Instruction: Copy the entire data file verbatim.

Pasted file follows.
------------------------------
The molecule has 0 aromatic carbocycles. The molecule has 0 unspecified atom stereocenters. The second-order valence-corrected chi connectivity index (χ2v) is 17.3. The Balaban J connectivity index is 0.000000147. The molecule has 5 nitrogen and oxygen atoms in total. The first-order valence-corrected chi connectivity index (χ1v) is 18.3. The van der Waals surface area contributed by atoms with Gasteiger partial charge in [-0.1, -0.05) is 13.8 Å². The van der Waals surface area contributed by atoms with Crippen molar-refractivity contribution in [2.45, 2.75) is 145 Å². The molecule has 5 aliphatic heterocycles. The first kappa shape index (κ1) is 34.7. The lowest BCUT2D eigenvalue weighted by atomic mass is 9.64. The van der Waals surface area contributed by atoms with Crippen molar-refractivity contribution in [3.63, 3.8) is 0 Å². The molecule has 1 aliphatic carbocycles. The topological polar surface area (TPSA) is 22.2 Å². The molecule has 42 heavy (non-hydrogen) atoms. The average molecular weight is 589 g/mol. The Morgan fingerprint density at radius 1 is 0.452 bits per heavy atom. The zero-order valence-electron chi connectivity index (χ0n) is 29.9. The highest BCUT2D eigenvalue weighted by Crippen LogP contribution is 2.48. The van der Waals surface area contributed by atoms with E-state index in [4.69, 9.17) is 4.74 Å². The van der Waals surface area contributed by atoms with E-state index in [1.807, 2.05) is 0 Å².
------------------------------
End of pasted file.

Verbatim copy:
The molecule has 0 aromatic carbocycles. The molecule has 0 unspecified atom stereocenters. The second-order valence-corrected chi connectivity index (χ2v) is 17.3. The Balaban J connectivity index is 0.000000147. The molecule has 5 nitrogen and oxygen atoms in total. The first-order valence-corrected chi connectivity index (χ1v) is 18.3. The van der Waals surface area contributed by atoms with Gasteiger partial charge in [-0.1, -0.05) is 13.8 Å². The van der Waals surface area contributed by atoms with Crippen molar-refractivity contribution in [2.45, 2.75) is 145 Å². The molecule has 5 aliphatic heterocycles. The first kappa shape index (κ1) is 34.7. The lowest BCUT2D eigenvalue weighted by atomic mass is 9.64. The van der Waals surface area contributed by atoms with Crippen molar-refractivity contribution in [3.63, 3.8) is 0 Å². The molecule has 1 aliphatic carbocycles. The topological polar surface area (TPSA) is 22.2 Å². The molecule has 42 heavy (non-hydrogen) atoms. The average molecular weight is 589 g/mol. The Morgan fingerprint density at radius 1 is 0.452 bits per heavy atom. The zero-order valence-electron chi connectivity index (χ0n) is 29.9. The highest BCUT2D eigenvalue weighted by Crippen LogP contribution is 2.48. The van der Waals surface area contributed by atoms with E-state index in [4.69, 9.17) is 4.74 Å². The van der Waals surface area contributed by atoms with E-state index in [1.807, 2.05) is 0 Å².